Justice Minister Peter MacKay announced his resignation Friday, May 29, prompting MP David Wilks to say he was honoured that one of his last acts was to visit Kootenay-Columbia riding.
McKay engineered the Progressive Conservative Party of Canada’s merger with the Canadian Alliance to form the Conservative Party of Canada in 2003. His is a lawyer and a former Crown attorney who was first elected to the House on Commons in 1997 for the Nova Scotia riding of Pictou—Antigonish—Guysborough. He is descended from James Alexander, 3rd Earl of Caledon and James Grimston, 1st Earl of Verulam. His father, Elmer, was a prominent and long-serving Progressive Conservative Party MP from 1971 until 1983 (Central Nova). He resigned from office to permit the subsequent election of Brian Mulroney in that riding through a byelection and sought re-election in Central Nova in 1984. He served in various Mulroney-era cabinet posts until 1993.
“We had no idea that the Justice Minister was going to be leaving politics and therefore I am doubly honoured that he chose to visit Kootenay Columbia as one of his last political stops before he retires from politics,” Wilks said in a statement. “I extend my sincere best wishes to Peter, his wife and family as they embark on their future.”
McKay visited Cranbrook last weekend and spoke to members of that city’s Council, Chamber of Commerce and, at a dinner, members of the local Conservative Party organization.
“I accepted David Wilks invitation to visit Kootenay Columbia because of my high esteem for David and his tireless efforts on behalf of his constituents and all Canadians,” MacKay said. “David makes a significant contribution to the House of Commons Standing Committee on Justice and Human Rights.
“However, what’s really remarkable is David’s private members bill that enables protection of children across Canada. It’s outstanding that for a private member’s bill to pass, but almost unheard of to achieve that in the first term of a Member of Parliament.”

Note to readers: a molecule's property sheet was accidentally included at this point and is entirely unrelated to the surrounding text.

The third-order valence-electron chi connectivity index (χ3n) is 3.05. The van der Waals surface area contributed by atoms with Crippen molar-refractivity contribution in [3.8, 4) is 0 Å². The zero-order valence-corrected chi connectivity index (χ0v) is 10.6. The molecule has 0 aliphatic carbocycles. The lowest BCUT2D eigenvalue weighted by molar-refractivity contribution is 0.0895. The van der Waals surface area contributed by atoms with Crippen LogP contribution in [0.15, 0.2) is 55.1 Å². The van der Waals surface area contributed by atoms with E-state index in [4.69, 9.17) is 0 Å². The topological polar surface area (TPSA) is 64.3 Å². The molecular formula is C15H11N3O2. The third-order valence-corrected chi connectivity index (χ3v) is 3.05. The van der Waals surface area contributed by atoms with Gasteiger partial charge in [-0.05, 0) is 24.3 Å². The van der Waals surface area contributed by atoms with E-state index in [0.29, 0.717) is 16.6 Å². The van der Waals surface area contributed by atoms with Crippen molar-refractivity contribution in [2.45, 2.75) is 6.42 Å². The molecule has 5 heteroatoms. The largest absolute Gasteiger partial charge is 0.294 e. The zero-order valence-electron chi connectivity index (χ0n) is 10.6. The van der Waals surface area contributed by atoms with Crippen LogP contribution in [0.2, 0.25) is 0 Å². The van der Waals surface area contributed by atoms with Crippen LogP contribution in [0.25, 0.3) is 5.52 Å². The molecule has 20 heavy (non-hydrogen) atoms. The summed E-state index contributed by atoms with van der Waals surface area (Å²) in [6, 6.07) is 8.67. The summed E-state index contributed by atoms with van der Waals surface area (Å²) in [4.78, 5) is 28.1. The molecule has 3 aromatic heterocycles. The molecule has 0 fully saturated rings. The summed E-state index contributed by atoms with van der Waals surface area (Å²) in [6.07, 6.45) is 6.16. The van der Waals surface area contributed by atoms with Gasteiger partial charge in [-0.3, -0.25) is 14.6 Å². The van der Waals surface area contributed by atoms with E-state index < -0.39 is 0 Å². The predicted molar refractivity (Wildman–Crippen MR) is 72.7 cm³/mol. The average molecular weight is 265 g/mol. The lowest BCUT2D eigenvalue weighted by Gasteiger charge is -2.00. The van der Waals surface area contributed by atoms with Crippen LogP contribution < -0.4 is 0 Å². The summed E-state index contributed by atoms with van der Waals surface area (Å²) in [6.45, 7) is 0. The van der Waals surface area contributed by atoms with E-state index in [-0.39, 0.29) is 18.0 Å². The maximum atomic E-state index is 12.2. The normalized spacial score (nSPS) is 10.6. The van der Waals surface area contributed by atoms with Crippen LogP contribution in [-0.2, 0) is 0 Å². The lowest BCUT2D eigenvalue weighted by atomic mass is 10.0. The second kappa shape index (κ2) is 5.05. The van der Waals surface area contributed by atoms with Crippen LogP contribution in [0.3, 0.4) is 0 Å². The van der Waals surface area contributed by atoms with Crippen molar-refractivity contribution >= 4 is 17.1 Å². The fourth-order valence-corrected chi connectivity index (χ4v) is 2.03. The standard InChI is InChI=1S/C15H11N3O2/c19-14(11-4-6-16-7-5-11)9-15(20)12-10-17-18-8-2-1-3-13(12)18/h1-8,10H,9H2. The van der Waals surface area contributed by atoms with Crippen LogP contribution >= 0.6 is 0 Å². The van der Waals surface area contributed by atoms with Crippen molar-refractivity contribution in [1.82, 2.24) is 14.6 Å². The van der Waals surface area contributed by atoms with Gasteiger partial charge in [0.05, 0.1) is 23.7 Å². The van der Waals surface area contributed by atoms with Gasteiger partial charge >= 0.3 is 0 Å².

Wilks’ new law protects children and holds criminals accountable. It amends the Criminal Code (kidnapping of a young person) by ensuring that cases involving the kidnapping of children by strangers are treated with the severity they deserve. It imposes a mandatory minimum penalty of five years imprisonment on those convicted of kidnapping a child under the age of 16.
The government supported the legislation because it was in keeping with the Conservative’s Plan for Safe Streets and Communities, one of four priorities identified by the Prime Minister. Their plan focuses on holding violent criminals accountable, enhancing the rights of victims, and increasing the efficiency of our justice system.
“I was very proud that my bill became law. The protection of children across Canada is paramount,” Wilks said.
MacKay’s visit to Cranbrook was criticized by NDP candidate Wayne Stetski.
“I was very surprised to discover that Minister MacKay came to Cranbrook supposedly to discuss Bill C51 with constituents, but it appears virtually no one in Cranbrook knew he was coming,” Stetski said.
MacKay posted the following on Twitter: MinPeterMacKay 6:18am via Twitter for BlackBerry. Informative meeting with MP @DavidJohnWilks and constituents on Justice matters & Bill c-51 in #Cranbrook Saturday
“If Mr. Wilks is so sure that Bill C51 is the right thing to do, and if he thinks that it was defensible for him to vote in favour of the bill even when so many people in this area do not support it, having the justice minister in town would have been a great opportunity for Mr. Wilks to hold a public meeting and address his constituents’ concerns. But that’s not what Mr. Wilks did. Instead he held a meeting with only a handpicked group of individuals, to give Minister MacKay a photo-op and something to tweet about.”